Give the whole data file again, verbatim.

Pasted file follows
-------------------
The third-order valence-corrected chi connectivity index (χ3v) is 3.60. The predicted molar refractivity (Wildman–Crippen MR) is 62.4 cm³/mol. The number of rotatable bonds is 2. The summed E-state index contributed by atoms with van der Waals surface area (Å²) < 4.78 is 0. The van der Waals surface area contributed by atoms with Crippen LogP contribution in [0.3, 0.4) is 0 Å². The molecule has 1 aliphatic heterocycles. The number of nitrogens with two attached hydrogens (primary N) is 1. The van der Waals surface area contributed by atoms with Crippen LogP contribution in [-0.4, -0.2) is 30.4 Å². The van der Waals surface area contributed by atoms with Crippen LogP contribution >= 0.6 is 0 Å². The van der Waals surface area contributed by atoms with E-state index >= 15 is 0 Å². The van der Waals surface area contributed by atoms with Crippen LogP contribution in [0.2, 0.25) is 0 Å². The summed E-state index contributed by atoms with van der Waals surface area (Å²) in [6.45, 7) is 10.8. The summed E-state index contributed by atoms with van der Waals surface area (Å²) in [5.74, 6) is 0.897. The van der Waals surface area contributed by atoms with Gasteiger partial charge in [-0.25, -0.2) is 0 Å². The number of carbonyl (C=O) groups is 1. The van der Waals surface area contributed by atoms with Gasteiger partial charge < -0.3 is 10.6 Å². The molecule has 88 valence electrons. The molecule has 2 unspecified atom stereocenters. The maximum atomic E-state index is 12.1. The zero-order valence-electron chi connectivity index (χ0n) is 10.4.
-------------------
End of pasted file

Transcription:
The third-order valence-corrected chi connectivity index (χ3v) is 3.60. The predicted molar refractivity (Wildman–Crippen MR) is 62.4 cm³/mol. The number of rotatable bonds is 2. The summed E-state index contributed by atoms with van der Waals surface area (Å²) < 4.78 is 0. The van der Waals surface area contributed by atoms with Crippen LogP contribution in [0.3, 0.4) is 0 Å². The molecule has 1 aliphatic heterocycles. The number of nitrogens with two attached hydrogens (primary N) is 1. The van der Waals surface area contributed by atoms with Crippen LogP contribution in [-0.4, -0.2) is 30.4 Å². The van der Waals surface area contributed by atoms with Crippen LogP contribution >= 0.6 is 0 Å². The van der Waals surface area contributed by atoms with E-state index >= 15 is 0 Å². The van der Waals surface area contributed by atoms with Crippen LogP contribution in [0.2, 0.25) is 0 Å². The summed E-state index contributed by atoms with van der Waals surface area (Å²) in [6.45, 7) is 10.8. The summed E-state index contributed by atoms with van der Waals surface area (Å²) in [5.74, 6) is 0.897. The van der Waals surface area contributed by atoms with Gasteiger partial charge in [-0.25, -0.2) is 0 Å². The number of carbonyl (C=O) groups is 1. The van der Waals surface area contributed by atoms with Gasteiger partial charge < -0.3 is 10.6 Å². The molecule has 88 valence electrons. The molecule has 2 unspecified atom stereocenters. The maximum atomic E-state index is 12.1. The zero-order valence-electron chi connectivity index (χ0n) is 10.4.